Sunday Night at the Jose Alvalade

Another Iberian city break, another Sunday evening football match. Having previously enjoyed my jaunt to Atletico Madrid’s ground in late 2012, last weekend my fiancee Clare and I took in Sporting Lisbon’s (or Sporting Club de Portugal as they prefer) last home game of the 2014/15 season against Braga. As with my Atletico Madrid trip, I’ve completed a separate match report here

. This post focuses on the stadium experience.

Having gone to Atletico expecting carnage and instead getting a chap smoking a cigar and playing with his iPad, I had a slight reverse experience in Lisbon. I wasn’t expecting things to be too mad for an end of season match in a season which had been decent for Sporting, but not spectacular (safely in third). Having bought some pre-match scran and water from the Lidl handily placed under the stand we would sit in, it was then promptly confiscated on the way in. Our entrance (B) also seemed to be the entrance for the Ultras which saw us come into contact with a couple of interesting characters. The confiscation rule didn’t seem to, thankfully, extend to the Smints and the jumbo pack of cashews in Clare’s handbag.

Jose Alvalade

An external view of the Jose Alvalade Stadium

Once we were inside the stadium and took our seats, things did start to calm down. With that slight mellowing of the mood, we were able to appreciate our surroundings a little. The Alvalade was completed in 2003, built as a replacement stadium for Sporting, and also used as a host stadium at Euro 2004. The stadium, like Uniaio Leiria’s built for the same tournament, has multicoloured seats so that the ground appears to be more full than it actually is. The seats are also padded, which was a merciful break for us having had a very early flight to Lisbon from Edinburgh that morning.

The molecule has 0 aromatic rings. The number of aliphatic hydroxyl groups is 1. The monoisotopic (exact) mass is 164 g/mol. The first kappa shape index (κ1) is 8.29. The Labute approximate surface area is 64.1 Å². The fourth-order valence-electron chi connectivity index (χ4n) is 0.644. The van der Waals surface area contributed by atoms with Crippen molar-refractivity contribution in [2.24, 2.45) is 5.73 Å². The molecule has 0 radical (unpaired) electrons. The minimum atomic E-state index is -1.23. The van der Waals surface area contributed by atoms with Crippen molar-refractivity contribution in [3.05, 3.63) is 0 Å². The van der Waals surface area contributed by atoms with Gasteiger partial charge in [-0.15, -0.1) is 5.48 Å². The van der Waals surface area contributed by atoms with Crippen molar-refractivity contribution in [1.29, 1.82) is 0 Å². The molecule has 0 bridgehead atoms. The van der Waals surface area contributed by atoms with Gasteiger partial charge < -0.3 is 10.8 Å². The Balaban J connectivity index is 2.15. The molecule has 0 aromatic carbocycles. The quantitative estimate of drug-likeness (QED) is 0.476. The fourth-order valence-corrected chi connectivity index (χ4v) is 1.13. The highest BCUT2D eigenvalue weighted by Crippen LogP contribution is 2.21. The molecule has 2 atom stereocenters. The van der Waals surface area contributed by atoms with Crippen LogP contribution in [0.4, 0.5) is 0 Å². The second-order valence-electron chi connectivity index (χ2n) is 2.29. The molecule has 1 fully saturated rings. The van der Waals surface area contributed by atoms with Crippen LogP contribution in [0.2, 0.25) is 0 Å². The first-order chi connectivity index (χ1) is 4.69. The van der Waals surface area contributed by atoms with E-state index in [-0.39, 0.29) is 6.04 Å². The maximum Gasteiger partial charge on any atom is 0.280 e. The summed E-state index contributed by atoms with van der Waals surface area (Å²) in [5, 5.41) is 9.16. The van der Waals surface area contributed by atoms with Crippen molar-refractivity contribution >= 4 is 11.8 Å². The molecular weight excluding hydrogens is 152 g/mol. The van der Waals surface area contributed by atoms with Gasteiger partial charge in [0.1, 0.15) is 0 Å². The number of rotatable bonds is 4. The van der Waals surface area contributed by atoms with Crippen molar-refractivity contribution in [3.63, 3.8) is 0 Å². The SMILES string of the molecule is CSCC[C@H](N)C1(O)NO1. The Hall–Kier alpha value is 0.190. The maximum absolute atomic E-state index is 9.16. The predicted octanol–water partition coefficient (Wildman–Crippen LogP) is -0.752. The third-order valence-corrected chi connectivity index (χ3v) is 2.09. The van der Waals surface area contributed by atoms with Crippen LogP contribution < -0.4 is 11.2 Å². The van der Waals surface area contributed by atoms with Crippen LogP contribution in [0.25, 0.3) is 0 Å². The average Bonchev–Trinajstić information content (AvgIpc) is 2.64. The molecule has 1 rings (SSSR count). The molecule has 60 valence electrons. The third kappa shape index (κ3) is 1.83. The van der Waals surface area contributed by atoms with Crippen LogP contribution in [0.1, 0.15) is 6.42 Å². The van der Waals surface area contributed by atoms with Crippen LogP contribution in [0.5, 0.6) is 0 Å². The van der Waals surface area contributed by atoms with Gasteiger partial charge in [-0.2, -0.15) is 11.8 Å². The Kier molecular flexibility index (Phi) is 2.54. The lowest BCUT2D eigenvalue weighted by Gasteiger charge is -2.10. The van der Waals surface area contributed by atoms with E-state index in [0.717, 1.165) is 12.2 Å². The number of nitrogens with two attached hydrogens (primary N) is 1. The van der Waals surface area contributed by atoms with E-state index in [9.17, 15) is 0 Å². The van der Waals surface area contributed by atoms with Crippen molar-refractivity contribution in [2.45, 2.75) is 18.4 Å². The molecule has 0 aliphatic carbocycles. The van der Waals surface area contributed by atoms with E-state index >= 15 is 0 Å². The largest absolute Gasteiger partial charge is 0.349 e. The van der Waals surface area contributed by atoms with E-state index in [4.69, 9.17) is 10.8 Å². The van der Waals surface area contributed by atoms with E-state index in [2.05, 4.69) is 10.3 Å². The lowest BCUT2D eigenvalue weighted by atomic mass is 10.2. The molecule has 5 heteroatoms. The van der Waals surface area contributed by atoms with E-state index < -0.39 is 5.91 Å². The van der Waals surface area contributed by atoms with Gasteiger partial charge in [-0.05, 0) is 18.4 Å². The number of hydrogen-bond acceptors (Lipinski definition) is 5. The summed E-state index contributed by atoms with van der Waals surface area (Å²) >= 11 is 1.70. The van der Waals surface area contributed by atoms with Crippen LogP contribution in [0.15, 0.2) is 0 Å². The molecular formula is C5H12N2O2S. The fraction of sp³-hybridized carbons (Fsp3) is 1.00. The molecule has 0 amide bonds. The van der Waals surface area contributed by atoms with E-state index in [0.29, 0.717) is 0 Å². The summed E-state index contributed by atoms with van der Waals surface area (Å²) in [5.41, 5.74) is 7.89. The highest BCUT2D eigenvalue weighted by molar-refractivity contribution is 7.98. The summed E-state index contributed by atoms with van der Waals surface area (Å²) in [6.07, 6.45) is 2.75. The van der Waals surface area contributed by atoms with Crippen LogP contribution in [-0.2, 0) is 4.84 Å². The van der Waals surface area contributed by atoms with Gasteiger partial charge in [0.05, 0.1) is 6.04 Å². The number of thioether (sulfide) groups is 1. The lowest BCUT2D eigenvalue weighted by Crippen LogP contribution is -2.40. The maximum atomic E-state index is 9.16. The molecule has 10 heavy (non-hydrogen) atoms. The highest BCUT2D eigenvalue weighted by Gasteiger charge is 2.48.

Jose Alvalade

Some pre-match shenanigans at Sporting

From the second we sat down, it was clear that the Ultras would be taking up residence in the end to the left of us. As they did at the Atletico match, and I’m sure in most other stadiums in Europe, the Ultras made the bulk of the noise in the stadium, the rest of the crowd occasionally joining in.as they felt appropriate. I also liked the fact that this lot of (very well-organised) Ultras seemed to have conductor chaps at the front of the stand telling them what to do. At certain points of the evening, watching the Ultras was far more entertaining than watching the football.

Jose Alvalade Sporting CP

The Ultra conductors in their “box” with the “XXI” on the front (and a man in a hat)

We did also manage to spot some away supporters at the Jose Alvalade – we hadn’t seen any obvious groups of travelling fans at the Calderon. Clearly the tradition in the UK for away supporters is not reflected in wider European football, however a very small gaggle of Braga supporters were doing their best to noise up the home support, even though that largely failed.

The away support (not easy to pick out on an iPhone camera picture I know)

The away support, above and to the left of the “Cision” sign (not easy to pick out on an iPhone camera picture I know)

The other thing I really noticed was the whistling. When Braga were awarded a stonewall penalty fifteen minutes into the game, the whistling of the home fans in the build-up to the penalty was absolutely deafening. I was impressed that Braga’s Felipe Pardo managed to ignore it a lot better than I did, and send the keeper the wrong way.

Sporting Lisbon

The Ultras’ half time show

In all, it was great to take in football in a different country once again, and appreciate the differences and similarities in how the game is enjoyed abroad. The Portuguese fans are clearly, as you would expect, a knowledgable and passionate bunch. They whistled deafeningly, they cheered, they set off firecrackers and my own personal bete noir, the smoke bomb, they shouted “Golo” when Sporting scored, they even sang a bizarre song set to the tune of “My Way” about their side.

Game over in Lisbon

Game over in Lisbon

It is those similarities I love though. Even though there is an obvious language barrier in these situations (my attempts at Portuguese were pitiful), people nonetheless have a good idea what you are shouting and vice versa. Every time Nani gave the ball away or did 14 stepovers in a ridiculous position, the woman sitting next to me was presumably shouting the Portugese equivalent of my uncultured “what are you daein Nani” (there might have been some expletives in there). Football is a simple game, and that’s why people across the world, despite its ever-increasing corporate cynicism, love it. A match report will follow, probably tomorrow.

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One thought on “Sunday Night at the Jose Alvalade

  1. Pingback: Sporting CP v SC Braga, 17 May 2015 | footblawl

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